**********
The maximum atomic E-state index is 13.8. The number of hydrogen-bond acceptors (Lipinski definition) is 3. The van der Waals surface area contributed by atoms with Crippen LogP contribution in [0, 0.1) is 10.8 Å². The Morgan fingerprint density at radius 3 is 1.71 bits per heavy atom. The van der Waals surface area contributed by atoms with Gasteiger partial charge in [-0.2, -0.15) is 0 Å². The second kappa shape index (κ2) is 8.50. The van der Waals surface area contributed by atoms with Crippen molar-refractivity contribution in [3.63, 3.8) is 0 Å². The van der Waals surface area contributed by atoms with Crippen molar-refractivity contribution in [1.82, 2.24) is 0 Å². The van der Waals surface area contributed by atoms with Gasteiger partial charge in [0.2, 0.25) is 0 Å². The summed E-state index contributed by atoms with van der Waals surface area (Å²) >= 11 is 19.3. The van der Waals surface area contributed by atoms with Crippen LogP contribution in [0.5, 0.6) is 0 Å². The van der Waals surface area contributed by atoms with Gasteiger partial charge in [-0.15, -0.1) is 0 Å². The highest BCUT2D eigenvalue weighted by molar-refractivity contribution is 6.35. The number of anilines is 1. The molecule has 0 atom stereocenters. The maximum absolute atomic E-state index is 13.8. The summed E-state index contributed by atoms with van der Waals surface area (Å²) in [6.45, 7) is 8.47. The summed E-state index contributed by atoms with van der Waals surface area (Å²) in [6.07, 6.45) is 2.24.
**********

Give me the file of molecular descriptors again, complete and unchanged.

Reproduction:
The maximum atomic E-state index is 13.8. The number of hydrogen-bond acceptors (Lipinski definition) is 3. The van der Waals surface area contributed by atoms with Crippen LogP contribution in [0, 0.1) is 10.8 Å². The Morgan fingerprint density at radius 3 is 1.71 bits per heavy atom. The van der Waals surface area contributed by atoms with Gasteiger partial charge in [-0.2, -0.15) is 0 Å². The second kappa shape index (κ2) is 8.50. The van der Waals surface area contributed by atoms with Crippen molar-refractivity contribution in [3.63, 3.8) is 0 Å². The van der Waals surface area contributed by atoms with Crippen molar-refractivity contribution in [1.82, 2.24) is 0 Å². The van der Waals surface area contributed by atoms with Gasteiger partial charge in [0.2, 0.25) is 0 Å². The summed E-state index contributed by atoms with van der Waals surface area (Å²) >= 11 is 19.3. The van der Waals surface area contributed by atoms with Crippen LogP contribution in [0.5, 0.6) is 0 Å². The van der Waals surface area contributed by atoms with Gasteiger partial charge in [-0.15, -0.1) is 0 Å². The highest BCUT2D eigenvalue weighted by molar-refractivity contribution is 6.35. The number of anilines is 1. The molecule has 0 atom stereocenters. The maximum absolute atomic E-state index is 13.8. The summed E-state index contributed by atoms with van der Waals surface area (Å²) in [6.45, 7) is 8.47. The summed E-state index contributed by atoms with van der Waals surface area (Å²) in [6.07, 6.45) is 2.24.